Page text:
PMID: 53056Nov 1, 1975

Relation between infarct size and ventricular arrhythmia

British Heart Journal
R RobertsB E Sobel


In order to determine whether ventricular arrhythmia is quantitatively related to infarct size estimated enzymatically we studied 31 patients with acute myocardial infarction without cargiogenic shock. Infarct size index was estimated from hourly serum creatine kinase (CK) changes during periods of 48 to 72 hours. Ventricular arrhythmia was quantified by automated analysis of continuous electrocardiographic recordings over a period of 20 hours with the use of the Argus/H computer system. Patients were classified into three groups according to infarct size index. Patients in all groups had similar average heart rate, blood pressure, serum potassium, and arterial pH and PCO2 values during the first 10 hours after admission. The total number of ventricular ectopic beats (VEB), frequency of couplets, and ventricular tachycardia, and peak rate of ventricular ectopic beats during the first 10 hours after admission were all related to infarct size index. For example, patients with small, medium, and large estimated infarct size averaged 26, 104, and 405 ventricular ectopic beats, respectively. These results suggest that the severity of ventricular arrhythmia early after myocardial infarction is related to the extent of myocardial inju...Continue Reading


Jan 1, 1982·Research in Experimental Medicine. Zeitschrift Für Die Gesamte Experimentelle Medizin Einschliesslich Experimenteller Chirurgie·N BankaP L Wahi
Nov 1, 1988·The American Journal of Cardiology·T KuzuyaM Tada
Nov 12, 1986·European Journal of Pharmacology·R D Reynolds, B S Brown
Jan 1, 1984·Pharmacology & Therapeutics·E Winslow
Jan 5, 2002·Journal of the American College of Cardiology·Stefano SavonittoGUSTO-IIb Investigators
May 1, 1983·Journal of the American College of Cardiology·W GanzH J Swan
Aug 25, 1977·The New England Journal of Medicine
Jul 26, 1984·The New England Journal of Medicine·R RobertsW K Poole
Feb 1, 1979·Australian and New Zealand Journal of Medicine·R R HopeR Lazzara
May 1, 1981·British Heart Journal·J H JürgensenO Pedersen-Bjergaard
Oct 13, 2010·Circulation. Arrhythmia and Electrophysiology·Thomas CrawfordFrank Bogun
Apr 1, 1981·The Journal of Clinical Investigation·R P KarlsbergS S Sekhon
Jun 27, 1983·The American Journal of Medicine·R Roberts
Jun 1, 1990·The American Journal of Cardiology·D C SevillaG S Wagner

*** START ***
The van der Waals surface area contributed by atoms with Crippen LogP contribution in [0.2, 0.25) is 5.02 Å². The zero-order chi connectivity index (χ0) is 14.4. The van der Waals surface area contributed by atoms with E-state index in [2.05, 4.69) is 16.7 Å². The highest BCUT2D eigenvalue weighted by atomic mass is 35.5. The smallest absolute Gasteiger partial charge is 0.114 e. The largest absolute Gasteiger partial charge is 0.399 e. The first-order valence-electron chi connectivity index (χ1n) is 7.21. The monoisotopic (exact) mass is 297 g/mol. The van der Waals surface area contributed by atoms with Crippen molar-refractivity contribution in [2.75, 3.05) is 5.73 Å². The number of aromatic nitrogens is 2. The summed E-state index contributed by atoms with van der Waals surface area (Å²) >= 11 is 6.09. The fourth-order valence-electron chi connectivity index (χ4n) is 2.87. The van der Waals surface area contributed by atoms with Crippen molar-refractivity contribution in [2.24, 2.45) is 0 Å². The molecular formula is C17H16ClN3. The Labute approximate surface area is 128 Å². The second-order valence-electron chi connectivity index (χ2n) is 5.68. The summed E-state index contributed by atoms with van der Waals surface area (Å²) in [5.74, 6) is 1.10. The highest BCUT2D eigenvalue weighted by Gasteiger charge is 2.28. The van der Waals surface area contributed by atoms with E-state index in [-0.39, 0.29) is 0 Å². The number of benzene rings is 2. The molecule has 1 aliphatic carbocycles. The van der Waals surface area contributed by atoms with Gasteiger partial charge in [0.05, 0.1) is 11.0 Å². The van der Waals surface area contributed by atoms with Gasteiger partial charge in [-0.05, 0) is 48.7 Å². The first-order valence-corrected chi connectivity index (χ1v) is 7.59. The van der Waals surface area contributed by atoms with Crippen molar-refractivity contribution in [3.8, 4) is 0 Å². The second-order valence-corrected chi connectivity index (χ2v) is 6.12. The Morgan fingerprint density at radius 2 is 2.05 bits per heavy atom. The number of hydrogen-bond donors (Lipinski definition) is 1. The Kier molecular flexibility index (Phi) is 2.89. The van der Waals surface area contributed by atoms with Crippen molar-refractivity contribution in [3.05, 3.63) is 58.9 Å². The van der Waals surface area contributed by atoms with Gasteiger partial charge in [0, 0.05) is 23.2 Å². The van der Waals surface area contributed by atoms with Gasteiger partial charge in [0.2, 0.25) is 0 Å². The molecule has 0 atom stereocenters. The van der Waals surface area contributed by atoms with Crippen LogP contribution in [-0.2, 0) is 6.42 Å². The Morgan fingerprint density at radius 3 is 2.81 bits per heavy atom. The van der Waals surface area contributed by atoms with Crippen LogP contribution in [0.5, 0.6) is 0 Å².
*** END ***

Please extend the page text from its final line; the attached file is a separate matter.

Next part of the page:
Jan 1, 1979·The American Journal of Cardiology·L H OpieW F Lubbe
Mar 1, 1978·The American Journal of Cardiology·A L GutovitzR Roberts
Feb 1, 1978·The American Journal of Cardiology·R H HelfantM M Bodenheimer
May 1, 1983·The American Journal of Cardiology·J L SmithR Roberts


Sep 1, 1971·The American Journal of Cardiology·B Surawicz
Oct 1, 1972·Circulation·B E SobelR D Yoder
Nov 1, 1971·The American Journal of Cardiology·T Killip
Nov 9, 1968·British Medical Journal·F H SpracklenM Petrie

Related Concepts

Arterial Blood pH Measurement
Macro-Creatine Kinase
Anti-Arrhythmia Agents
Serum Potassium Measurement
Myocardial Infarction
Creatine Kinase Measurement
Tachycardia, Ventricular
Paired Ventricular Premature Complexes

Related Feeds

Atrial Fibrillation

Atrial fibrillation is a common arrhythmia that is associated with substantial morbidity and mortality, particularly due to stroke and thromboembolism. Here is the latest research.

Antiarrhythmic Agents: Mechanisms of Action

Understanding the mechanism of action of antiarrhythmic agents is essential in developing new medications as treatment of cardiac arrhythmias is currently limited by the reduced availability of safe and effective drugs. Discover the latest research on Antiarrhythmic Agents: Mechanism of Action here.

Anti-Arrhythmic Drug Therapies

Anti-arrhythmic drugs are used to prevent abnormal heart rhythms. These medications are used in conditions including, ventricular tachycardia, ventricular fibrillation and atrial fibrillation. Discover the latest research on anti-arrhythmic drug therapies here.


Arrhythmias are abnormalities in heart rhythms, which can be either too fast or too slow. They can result from abnormalities of the initiation of an impulse or impulse conduction or a combination of both. Here is the latest research on arrhythmias.


Cardiomyopathy is a disease of the heart muscle, that can lead to muscular or electrical dysfunction of the heart. It is often an irreversible disease that is associated with a poor prognosis. There are different causes and classifications of cardiomyopathies. Here are the latest discoveries pertaining to this disease.